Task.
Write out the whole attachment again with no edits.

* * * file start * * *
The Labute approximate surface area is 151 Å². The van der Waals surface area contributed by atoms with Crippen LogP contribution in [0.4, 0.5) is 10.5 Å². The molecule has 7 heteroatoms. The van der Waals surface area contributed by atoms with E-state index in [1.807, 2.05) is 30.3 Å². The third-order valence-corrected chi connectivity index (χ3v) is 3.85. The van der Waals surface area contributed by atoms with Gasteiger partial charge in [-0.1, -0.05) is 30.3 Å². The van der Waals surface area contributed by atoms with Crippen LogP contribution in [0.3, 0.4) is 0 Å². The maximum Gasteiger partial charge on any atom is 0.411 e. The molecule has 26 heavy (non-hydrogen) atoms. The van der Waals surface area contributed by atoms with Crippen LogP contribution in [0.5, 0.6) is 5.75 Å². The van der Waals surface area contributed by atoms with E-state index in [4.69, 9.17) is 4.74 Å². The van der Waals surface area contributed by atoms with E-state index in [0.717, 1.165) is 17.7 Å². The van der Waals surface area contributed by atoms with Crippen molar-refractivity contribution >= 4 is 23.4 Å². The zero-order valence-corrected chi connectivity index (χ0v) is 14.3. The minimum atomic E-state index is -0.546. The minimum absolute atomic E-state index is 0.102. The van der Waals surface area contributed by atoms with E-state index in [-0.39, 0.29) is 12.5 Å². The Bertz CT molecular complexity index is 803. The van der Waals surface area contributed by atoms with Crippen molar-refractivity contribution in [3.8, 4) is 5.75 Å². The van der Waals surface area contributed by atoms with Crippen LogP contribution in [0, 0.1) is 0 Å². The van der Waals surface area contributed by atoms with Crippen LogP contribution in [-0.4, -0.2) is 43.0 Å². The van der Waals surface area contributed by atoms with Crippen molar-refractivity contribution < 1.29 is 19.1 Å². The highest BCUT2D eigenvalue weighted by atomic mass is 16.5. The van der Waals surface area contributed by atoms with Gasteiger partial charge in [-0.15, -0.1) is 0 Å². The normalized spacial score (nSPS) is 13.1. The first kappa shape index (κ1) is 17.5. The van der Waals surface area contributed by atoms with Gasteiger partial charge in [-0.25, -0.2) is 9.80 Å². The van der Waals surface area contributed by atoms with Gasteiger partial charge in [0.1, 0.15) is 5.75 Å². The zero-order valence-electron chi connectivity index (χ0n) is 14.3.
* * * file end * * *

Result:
The Labute approximate surface area is 151 Å². The van der Waals surface area contributed by atoms with Crippen LogP contribution in [0.4, 0.5) is 10.5 Å². The molecule has 7 heteroatoms. The van der Waals surface area contributed by atoms with E-state index in [1.807, 2.05) is 30.3 Å². The third-order valence-corrected chi connectivity index (χ3v) is 3.85. The van der Waals surface area contributed by atoms with Gasteiger partial charge in [-0.1, -0.05) is 30.3 Å². The van der Waals surface area contributed by atoms with Crippen LogP contribution in [0.3, 0.4) is 0 Å². The maximum Gasteiger partial charge on any atom is 0.411 e. The molecule has 26 heavy (non-hydrogen) atoms. The van der Waals surface area contributed by atoms with Crippen LogP contribution in [0.5, 0.6) is 5.75 Å². The van der Waals surface area contributed by atoms with E-state index in [4.69, 9.17) is 4.74 Å². The van der Waals surface area contributed by atoms with E-state index in [0.717, 1.165) is 17.7 Å². The van der Waals surface area contributed by atoms with Crippen molar-refractivity contribution >= 4 is 23.4 Å². The zero-order valence-corrected chi connectivity index (χ0v) is 14.3. The minimum atomic E-state index is -0.546. The minimum absolute atomic E-state index is 0.102. The van der Waals surface area contributed by atoms with E-state index in [-0.39, 0.29) is 12.5 Å². The Bertz CT molecular complexity index is 803. The van der Waals surface area contributed by atoms with Crippen molar-refractivity contribution in [3.8, 4) is 5.75 Å². The van der Waals surface area contributed by atoms with Crippen LogP contribution in [0, 0.1) is 0 Å². The van der Waals surface area contributed by atoms with Crippen LogP contribution in [-0.4, -0.2) is 43.0 Å². The van der Waals surface area contributed by atoms with Crippen molar-refractivity contribution < 1.29 is 19.1 Å². The highest BCUT2D eigenvalue weighted by atomic mass is 16.5. The van der Waals surface area contributed by atoms with Gasteiger partial charge in [-0.15, -0.1) is 0 Å². The normalized spacial score (nSPS) is 13.1. The first kappa shape index (κ1) is 17.5. The van der Waals surface area contributed by atoms with Gasteiger partial charge in [-0.25, -0.2) is 9.80 Å². The van der Waals surface area contributed by atoms with Gasteiger partial charge in [0.1, 0.15) is 5.75 Å². The zero-order valence-electron chi connectivity index (χ0n) is 14.3.